Researchers find that vitamins may prevent repeat blockage of the coronary artery

November 28, 2001

UCSD School of Medicine cardiologists, in conjunction with the Swiss Cardiovascular Center, have found that vitamins that cost only pennies prevent repeat blockage of the coronary artery after angioplasty. The findings were reported in the Nov. 29 issue of the New England Journal of Medicine.

Coronary angioplasty is a procedure in which atherosclerotic plaques which build up and clog the coronary arteries are compressed against the vessel wall by expanding a balloon-like device inserted through a catheter that has been threaded through the artery. Hundreds of thousands of these procedures are performed in the United States each year. Up to 40 percent of patients who undergo this procedure develop restenosis or new blockage, erasing the initial benefit and warranting repeat angioplasty or by-bass operation. Therefore "restenosis" has been named by some experts as a modern plague that adds a considerable burden to health care costs, according to UCSD cardiologist Guido Schnyder, M.D., who led the study and is a visiting scholar from Switzerland.

Schnyder found that in patients who orally ingested a vitamin pill containing one milligram of folic acid, 400 micrograms of vitamin B-12 and 10 milligrams of vitamin B-6 the chance of restenosis dropped 48 percent.

It has long been known that these vitamins lower homocysteine levels, and that slightly elevated homocysteine levels are associated with increased risk of heart disease, Schnyder said. This is the first ever clinical trial to examine the effects of these vitamins on heart disease.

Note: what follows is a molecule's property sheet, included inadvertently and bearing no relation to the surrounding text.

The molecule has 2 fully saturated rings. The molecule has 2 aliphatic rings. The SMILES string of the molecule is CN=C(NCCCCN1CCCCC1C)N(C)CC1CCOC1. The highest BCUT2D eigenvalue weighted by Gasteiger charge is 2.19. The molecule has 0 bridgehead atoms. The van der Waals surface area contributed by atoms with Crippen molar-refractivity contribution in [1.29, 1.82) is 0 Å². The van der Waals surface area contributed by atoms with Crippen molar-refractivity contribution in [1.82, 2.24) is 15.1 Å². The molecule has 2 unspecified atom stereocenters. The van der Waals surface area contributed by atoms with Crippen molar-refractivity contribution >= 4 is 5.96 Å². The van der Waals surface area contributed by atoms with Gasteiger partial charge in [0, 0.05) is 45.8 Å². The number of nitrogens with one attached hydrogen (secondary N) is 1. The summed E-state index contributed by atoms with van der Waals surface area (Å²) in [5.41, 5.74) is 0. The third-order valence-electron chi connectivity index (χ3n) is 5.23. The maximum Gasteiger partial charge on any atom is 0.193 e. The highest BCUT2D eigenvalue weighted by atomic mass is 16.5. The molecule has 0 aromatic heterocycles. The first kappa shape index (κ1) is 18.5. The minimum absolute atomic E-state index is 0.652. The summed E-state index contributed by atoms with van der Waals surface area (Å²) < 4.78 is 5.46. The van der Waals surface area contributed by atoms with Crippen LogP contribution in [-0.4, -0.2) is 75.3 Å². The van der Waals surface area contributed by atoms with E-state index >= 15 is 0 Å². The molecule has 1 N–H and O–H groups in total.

Of the 205 patients - all from the Swiss Cardiovascular Center - in the double-blind randomized study, 105 were given B-vitamins and 100 were given placebo. Of the group of patients receiving placebo, 37.6 percent experienced restenosis, while only 19.6 percent of those taking the B-vitamins developed repeat blockage.

"This has proven to be a very effective and inexpensive treatment for preventing coronary restenosis," Schnyder said.

As a result of these findings, in which no adverse effects were detected, Schnyder said he suggests physicians put their patients on this vitamin regimen following successful angioplasty.
The study was funded by the Swiss National Science Foundation and Swiss Cardiovascular Center at the University Hospital in Bern, Switzerland. Also involved in the study were Marco Roffi, M.D. (The Cleveland Clinic Foundation, Cleveland, OH), Riccardo Pin, M.D., Yvonne Flammer M.D. (Swiss Cardiovascular Center, University Hospital Bern, Switzerland), Helmut Lange, M.D. (Kardiologische Praxis, Bremen, Germany), Franz R. Eberli, M.D., Bernhard Meier, M.D. (Swiss Cardiovascular Center, University Hospital Bern, Switzerland), Zoltan G. Turi, M.D. (University of California, San Diego), and Otto M. Hess, M.D. (Swiss Cardiovascular Center, University Hospital Bern, Switzerland).

University of California - San Diego

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